OAKLAND, Calif. (AP) -- The biggest shot of Casey Jacobsen's life clinched one of the biggest victories in Stanford's history.
Jacobsen banked in a jumper with 3.6 seconds left, and No. 3 Stanford made a 27-11 run to close an 84-83 victory over top-ranked Duke on Thursday night in the Pete Newell Challenge.
"Absolutely, it's the biggest thing I've ever done in basketball," said Jacobsen, who tied his career high with 26 points. "This is the kind of feeling that you hope you get when you go to Stanford."
More than two hours after sending Stanford to its first victory over a top-ranked team since 1988, Jacobsen was still getting accolades. As the sophomore guard packed his gym bag in a hallway at the Oakland Arena, fans and Stanford alumni approached to offer their congratulations.
"I took this game personal, because a lot of people on the East Coast hadn't seen me play since the North Carolina game," said Jacobsen, who missed 10 of 12 shots in Stanford's loss to the Tar Heels in the NCAA tournament.
"I just wanted to set the record straight about me. We don't get a chance to play a lot of East Coast teams, and we wanted everyone out there to know what Stanford basketball was all about."
The surprising victory was redemption for the Cardinal (9-0), who often feel overlooked despite their perennially high national ranking.
It was also a cautionary experience for the Blue Devils (10-1), whose seven-man rotation simply ran out of energy in the closing minutes. Duke shot 29 percent after halftime and had little of the defensive intensity that sparked the Blue Devils to a 15-point lead early in the second half.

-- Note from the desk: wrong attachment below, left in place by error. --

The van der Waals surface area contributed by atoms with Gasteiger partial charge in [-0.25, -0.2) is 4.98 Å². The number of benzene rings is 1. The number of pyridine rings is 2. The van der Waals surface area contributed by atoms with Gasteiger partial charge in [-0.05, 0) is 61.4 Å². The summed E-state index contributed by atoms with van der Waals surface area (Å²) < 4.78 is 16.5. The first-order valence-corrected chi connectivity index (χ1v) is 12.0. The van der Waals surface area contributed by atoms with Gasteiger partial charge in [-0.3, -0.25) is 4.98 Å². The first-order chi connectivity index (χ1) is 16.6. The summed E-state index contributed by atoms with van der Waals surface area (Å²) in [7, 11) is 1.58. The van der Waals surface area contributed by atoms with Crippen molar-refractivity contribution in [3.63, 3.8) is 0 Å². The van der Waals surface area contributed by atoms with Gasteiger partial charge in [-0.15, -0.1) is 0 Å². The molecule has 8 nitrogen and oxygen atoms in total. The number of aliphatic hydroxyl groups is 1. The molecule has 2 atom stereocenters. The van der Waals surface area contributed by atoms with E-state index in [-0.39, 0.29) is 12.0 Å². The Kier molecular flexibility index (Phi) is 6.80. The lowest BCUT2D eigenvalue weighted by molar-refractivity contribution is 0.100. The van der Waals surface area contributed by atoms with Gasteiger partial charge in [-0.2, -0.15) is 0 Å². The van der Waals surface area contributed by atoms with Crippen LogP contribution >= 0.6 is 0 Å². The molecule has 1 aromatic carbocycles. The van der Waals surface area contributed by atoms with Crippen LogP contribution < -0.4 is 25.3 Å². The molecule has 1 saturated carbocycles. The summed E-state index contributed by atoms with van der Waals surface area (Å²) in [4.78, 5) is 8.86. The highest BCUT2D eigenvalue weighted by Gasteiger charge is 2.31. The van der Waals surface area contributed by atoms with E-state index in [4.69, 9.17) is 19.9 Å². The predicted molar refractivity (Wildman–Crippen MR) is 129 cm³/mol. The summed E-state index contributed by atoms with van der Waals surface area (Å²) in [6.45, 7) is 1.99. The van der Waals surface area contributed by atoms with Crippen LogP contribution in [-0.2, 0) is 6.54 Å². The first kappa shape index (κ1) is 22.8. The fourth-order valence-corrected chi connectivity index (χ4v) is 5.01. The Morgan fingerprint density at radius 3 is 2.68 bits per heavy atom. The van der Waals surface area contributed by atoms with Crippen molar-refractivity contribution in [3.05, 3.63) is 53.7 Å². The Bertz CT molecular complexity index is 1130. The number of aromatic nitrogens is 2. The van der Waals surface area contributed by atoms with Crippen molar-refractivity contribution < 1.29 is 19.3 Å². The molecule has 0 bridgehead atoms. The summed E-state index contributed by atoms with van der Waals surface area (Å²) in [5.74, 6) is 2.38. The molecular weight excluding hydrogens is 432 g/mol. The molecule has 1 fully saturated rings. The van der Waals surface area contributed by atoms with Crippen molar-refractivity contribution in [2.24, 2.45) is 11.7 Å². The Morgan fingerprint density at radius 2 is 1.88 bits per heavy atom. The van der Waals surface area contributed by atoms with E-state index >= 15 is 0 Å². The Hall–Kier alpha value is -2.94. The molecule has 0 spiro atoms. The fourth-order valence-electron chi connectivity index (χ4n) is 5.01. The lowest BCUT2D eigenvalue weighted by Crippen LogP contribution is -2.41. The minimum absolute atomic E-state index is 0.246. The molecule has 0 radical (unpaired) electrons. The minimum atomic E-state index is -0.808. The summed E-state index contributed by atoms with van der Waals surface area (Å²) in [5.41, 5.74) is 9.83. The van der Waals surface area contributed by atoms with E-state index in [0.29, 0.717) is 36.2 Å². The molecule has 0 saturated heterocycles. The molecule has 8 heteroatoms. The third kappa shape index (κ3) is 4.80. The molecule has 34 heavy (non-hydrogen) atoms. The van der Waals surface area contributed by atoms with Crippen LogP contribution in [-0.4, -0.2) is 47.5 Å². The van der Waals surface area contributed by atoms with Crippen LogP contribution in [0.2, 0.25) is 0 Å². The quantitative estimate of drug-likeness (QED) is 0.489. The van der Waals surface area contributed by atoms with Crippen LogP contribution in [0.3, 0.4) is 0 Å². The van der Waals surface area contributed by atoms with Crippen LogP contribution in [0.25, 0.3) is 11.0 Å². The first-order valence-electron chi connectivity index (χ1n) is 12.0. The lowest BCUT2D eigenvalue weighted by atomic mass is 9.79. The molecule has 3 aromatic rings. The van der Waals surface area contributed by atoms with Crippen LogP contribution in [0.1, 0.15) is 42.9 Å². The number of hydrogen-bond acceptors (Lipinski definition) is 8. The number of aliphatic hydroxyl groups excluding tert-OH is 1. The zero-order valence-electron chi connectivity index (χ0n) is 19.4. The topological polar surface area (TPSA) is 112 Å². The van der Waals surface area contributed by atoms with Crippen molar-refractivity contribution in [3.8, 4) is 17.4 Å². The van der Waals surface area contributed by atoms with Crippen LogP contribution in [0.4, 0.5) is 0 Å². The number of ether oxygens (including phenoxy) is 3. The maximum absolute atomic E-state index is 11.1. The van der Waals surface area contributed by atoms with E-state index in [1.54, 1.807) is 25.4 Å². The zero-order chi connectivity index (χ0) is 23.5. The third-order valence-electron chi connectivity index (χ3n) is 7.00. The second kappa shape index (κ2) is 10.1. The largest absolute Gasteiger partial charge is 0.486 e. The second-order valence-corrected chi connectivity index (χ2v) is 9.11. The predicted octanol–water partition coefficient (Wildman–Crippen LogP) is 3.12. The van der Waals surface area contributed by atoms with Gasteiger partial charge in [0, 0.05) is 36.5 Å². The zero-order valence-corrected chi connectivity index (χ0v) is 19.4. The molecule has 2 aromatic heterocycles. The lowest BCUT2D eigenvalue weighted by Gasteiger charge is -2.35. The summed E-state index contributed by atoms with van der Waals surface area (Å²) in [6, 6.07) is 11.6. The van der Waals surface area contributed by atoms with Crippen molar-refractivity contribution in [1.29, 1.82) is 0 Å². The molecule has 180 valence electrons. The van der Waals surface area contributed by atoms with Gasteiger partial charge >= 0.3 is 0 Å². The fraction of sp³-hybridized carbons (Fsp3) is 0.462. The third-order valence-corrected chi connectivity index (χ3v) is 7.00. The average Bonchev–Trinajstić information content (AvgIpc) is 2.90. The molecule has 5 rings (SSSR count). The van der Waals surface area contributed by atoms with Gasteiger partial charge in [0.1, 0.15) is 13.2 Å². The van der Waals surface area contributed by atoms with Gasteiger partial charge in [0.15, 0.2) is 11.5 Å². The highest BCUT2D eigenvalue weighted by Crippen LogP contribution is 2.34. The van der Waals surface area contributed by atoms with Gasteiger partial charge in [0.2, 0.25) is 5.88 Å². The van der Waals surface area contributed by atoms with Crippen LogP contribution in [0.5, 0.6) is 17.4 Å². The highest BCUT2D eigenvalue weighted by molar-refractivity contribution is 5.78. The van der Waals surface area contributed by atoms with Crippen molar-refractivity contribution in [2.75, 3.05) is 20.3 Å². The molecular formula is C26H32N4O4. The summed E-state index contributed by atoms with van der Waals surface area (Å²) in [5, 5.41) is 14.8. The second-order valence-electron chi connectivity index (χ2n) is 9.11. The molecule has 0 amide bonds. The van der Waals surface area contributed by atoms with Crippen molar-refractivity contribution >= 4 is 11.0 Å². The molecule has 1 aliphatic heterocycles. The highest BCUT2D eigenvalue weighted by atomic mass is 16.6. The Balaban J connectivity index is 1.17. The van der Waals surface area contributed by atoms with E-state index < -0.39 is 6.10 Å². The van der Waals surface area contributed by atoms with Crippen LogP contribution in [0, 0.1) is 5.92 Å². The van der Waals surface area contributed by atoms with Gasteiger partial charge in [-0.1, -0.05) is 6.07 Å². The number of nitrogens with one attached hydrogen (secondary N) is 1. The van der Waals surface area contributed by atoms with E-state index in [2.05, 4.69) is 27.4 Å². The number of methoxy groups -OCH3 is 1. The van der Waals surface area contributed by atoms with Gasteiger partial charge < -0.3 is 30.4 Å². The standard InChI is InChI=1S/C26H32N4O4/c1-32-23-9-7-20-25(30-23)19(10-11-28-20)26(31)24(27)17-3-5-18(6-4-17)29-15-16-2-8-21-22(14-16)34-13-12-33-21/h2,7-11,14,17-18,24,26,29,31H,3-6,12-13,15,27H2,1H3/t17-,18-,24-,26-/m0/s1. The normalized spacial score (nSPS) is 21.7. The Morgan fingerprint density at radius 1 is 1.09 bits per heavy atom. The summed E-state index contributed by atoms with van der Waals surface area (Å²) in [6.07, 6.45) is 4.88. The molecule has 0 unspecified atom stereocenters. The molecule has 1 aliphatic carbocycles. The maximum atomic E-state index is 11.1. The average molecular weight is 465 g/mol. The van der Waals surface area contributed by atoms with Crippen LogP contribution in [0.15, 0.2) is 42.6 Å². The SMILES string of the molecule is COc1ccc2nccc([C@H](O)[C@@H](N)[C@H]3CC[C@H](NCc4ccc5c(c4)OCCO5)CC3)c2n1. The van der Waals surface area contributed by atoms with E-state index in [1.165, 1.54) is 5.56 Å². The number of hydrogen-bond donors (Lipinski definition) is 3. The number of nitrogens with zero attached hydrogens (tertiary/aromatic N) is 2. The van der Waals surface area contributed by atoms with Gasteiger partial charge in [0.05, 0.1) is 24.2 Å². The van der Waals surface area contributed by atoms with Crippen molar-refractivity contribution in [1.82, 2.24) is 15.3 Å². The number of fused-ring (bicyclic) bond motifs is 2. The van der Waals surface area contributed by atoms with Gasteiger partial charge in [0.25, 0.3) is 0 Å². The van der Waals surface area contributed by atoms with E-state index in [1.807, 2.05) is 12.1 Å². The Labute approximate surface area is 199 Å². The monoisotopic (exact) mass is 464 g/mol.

Shane Battier and Jason Williams scored 26 points apiece for the Blue Devils, but after Battier and Carlos Boozer fouled out in the closing minutes, coach Mike Krzyzewski was forced to rely on reserves.
"If they would have a concern, it would be their depth," Stanford coach Mike Montgomery said of the Blue Devils. "They play such an athletic style. Fatigue certainly has to be an issue. Their pressure certainly wasn't as good in the second half."
Down 77-66 with four minutes to play, Stanford made an 13-2 run to tie it at 79 on Julius Barnes' layup with 1:09 left. Mike Dunleavy's leaner with 51 seconds left reclaimed the lead for Duke (10-1).
"We didn't convert our last few chances, and that put us in a position to lose," Krzyzewski said. "We came out ready to play, but we just missed at the end."
The Blue Devils led 83-82 when Dunleavy was fouled with 14 seconds left, but he missed two free throws to give Stanford one last shot. With calm and precision, Jacobsen came off a screen, drove the left side of the court and kissed a fallaway shot off the glass.
"We did everything we had to do until the last four minutes," said Dunleavy, who had 13 points. "I thought I'd make (the free throws), and we'd get out of here with a win."
Williams pushed the ball down the court, but missed a layup under pressure, and Nate James' follow shot came after the buzzer.
For most of the game, the Cardinal appeared to be on the verge of a blowout loss. The game was expected to be a matchup between Stanford's powerful inside game and Duke's up-tempo style, but the Blue Devils jumped to a big early lead, then continually threatened to pull away.
"We were kind of timid to start the game, and we shouldn't have been," Montgomery said. "I thought as the game went on, we got accustomed to playing at that level."
Jacobsen kept the Cardinal within striking distance by shooting 11-of-19 from the field.
Jason Collins had 10 points and 15 rebounds for Stanford. His twin brother, Jarron, added 16 points as Stanford improved to 19-0 in games the twins have started together.
Newell, the 85-year-old coaching icon who led Cal to the 1959 NCAA title and coached the Olympic team in 1960, watched from courtside with Jerry West and Oscar Robertson. A few seats down the row, Tiger Woods cheered on the Cardinal with Yahoo! founder Jerry Yang.
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